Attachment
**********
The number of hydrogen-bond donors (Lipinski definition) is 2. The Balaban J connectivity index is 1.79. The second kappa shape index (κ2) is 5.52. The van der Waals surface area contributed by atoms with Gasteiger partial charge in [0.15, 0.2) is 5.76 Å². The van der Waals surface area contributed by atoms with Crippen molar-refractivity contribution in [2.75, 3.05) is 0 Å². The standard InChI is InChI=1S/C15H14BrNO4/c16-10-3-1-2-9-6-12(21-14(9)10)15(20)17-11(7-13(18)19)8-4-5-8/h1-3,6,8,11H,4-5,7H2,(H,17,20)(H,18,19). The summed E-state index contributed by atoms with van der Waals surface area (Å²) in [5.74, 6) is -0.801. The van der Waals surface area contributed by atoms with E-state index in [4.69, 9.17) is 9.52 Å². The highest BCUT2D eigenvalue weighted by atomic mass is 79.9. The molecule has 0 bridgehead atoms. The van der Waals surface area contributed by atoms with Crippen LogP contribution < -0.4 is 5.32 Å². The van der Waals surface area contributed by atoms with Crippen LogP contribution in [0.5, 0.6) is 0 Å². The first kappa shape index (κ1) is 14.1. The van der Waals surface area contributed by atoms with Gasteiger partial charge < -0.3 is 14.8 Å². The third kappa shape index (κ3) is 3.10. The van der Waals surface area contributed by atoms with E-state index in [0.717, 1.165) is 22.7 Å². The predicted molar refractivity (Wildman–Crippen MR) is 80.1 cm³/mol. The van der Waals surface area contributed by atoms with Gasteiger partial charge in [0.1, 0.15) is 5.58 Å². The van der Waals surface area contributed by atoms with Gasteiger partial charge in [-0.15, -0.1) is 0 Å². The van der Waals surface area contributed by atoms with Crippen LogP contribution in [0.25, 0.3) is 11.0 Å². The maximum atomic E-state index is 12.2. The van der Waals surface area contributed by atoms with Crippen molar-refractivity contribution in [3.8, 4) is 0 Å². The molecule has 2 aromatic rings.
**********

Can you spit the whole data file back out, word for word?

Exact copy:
The number of hydrogen-bond donors (Lipinski definition) is 2. The Balaban J connectivity index is 1.79. The second kappa shape index (κ2) is 5.52. The van der Waals surface area contributed by atoms with Gasteiger partial charge in [0.15, 0.2) is 5.76 Å². The van der Waals surface area contributed by atoms with Crippen molar-refractivity contribution in [2.75, 3.05) is 0 Å². The standard InChI is InChI=1S/C15H14BrNO4/c16-10-3-1-2-9-6-12(21-14(9)10)15(20)17-11(7-13(18)19)8-4-5-8/h1-3,6,8,11H,4-5,7H2,(H,17,20)(H,18,19). The summed E-state index contributed by atoms with van der Waals surface area (Å²) in [5.74, 6) is -0.801. The van der Waals surface area contributed by atoms with E-state index in [4.69, 9.17) is 9.52 Å². The highest BCUT2D eigenvalue weighted by atomic mass is 79.9. The molecule has 0 bridgehead atoms. The van der Waals surface area contributed by atoms with Crippen LogP contribution < -0.4 is 5.32 Å². The van der Waals surface area contributed by atoms with Crippen LogP contribution in [0.5, 0.6) is 0 Å². The first kappa shape index (κ1) is 14.1. The van der Waals surface area contributed by atoms with Gasteiger partial charge < -0.3 is 14.8 Å². The third kappa shape index (κ3) is 3.10. The van der Waals surface area contributed by atoms with E-state index in [0.717, 1.165) is 22.7 Å². The predicted molar refractivity (Wildman–Crippen MR) is 80.1 cm³/mol. The van der Waals surface area contributed by atoms with Gasteiger partial charge in [0.1, 0.15) is 5.58 Å². The van der Waals surface area contributed by atoms with Gasteiger partial charge in [-0.15, -0.1) is 0 Å². The van der Waals surface area contributed by atoms with Crippen LogP contribution in [0.25, 0.3) is 11.0 Å². The maximum atomic E-state index is 12.2. The van der Waals surface area contributed by atoms with Crippen molar-refractivity contribution in [3.8, 4) is 0 Å². The molecule has 2 aromatic rings.